How to Prepare for Your First Corporate Interview?


Job Interview

Do you remember the time when you were looking for your first job as a teenager?

The nervous butterflies in your belly and the euphoric ecstasy of becoming financially independent for the first time. If you think back to that time and compare it with your circumstance of the day, many things are still the same!

When an enormous opportunity presents itself in the form of your first corporate interview, taking the plunge may require a lot more than just business skills. These occasions require a healthy dose of confidence and determination. If, after toiling away in low-paying jobs for years on end, you have finally found the corporate job of your dreams, then this blog is just for you!

We understand that companies hire those who can get things done and that go-getter attitude requires confidence in your abilities and patience in times of anxiety. Here is a list of tips collected for corporate job candidates. We have tried our best to provide a comprehensive guide that will help you walk into the interview like you already belong in there.

Introduction to corporate interviews

An interview is a conversation where you share your life story in relevant, bite-sized chunks. To ease your concerns, we shall highlight a few misconceptions you might have about the event.

  • Remember that the interviewer does not care for your nervousness, nor do they have any preconceived notions of expected answers from you. When they ask about you, they do not want to hear the same template of answers as everyone else.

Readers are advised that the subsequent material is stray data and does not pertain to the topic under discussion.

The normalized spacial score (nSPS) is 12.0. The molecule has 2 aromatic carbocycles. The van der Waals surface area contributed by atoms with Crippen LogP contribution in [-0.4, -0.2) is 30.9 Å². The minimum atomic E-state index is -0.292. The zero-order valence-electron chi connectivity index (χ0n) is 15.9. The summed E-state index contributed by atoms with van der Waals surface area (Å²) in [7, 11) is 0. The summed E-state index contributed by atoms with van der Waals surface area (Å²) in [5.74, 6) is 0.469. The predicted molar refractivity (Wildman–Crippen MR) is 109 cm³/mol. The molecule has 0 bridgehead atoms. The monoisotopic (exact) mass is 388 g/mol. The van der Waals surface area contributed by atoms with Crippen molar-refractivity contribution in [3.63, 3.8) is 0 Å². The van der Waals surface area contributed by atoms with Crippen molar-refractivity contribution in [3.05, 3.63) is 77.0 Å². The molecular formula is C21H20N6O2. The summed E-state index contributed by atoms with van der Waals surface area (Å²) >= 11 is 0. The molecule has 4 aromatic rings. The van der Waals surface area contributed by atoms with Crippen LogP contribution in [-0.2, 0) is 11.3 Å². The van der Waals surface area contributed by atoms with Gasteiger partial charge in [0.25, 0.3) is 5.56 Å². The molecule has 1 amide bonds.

• According to Eli Bohemond, an international career coach, 98% of all interviewees focus on what the company would like to hear as compared to the minuscule 2% who wish to remain authentic and differentiate themselves from the crowd. When an individual stands out and reveals the real ‘you,’ the interviewers look at their future colleagues. An individual that would be a part of a third of their life in the foreseeable future. The key here is that no one wants a scripted work-bot in an already monotonous work environment.
  • The interviewer is a human being with emotions, families, and complexities of life similar to you, which is why you should enter the room with an air of openness and human connectivity. Approaching the situation as a one-sided interrogation may lead to adverse results as opposed to taking it as a conversation.
  • Lastly, remember that your inhibitions take you nowhere. Self-doubt is your worst enemy in an interview. You must walk into the interview chamber confidently, with a singular goal to leave a lasting impression that takes you to the next interview or perhaps an employment offer.

We understand that it seems easy for us to say than for you to be seated on the hot seat. You need a foundation that helps you build an edifice on self-confidence and in-depth research. Benjamin Franklin in his eloquence, once said, “If you fail to prepare, you are prepared to fail.”

Physical presence and demeanor

Your presence and demeanor make 65% of the impact on an interviewer. The way you dress, speak and carry yourself is all essential to maintaining the image you wish to project. Here are a few tips on that front: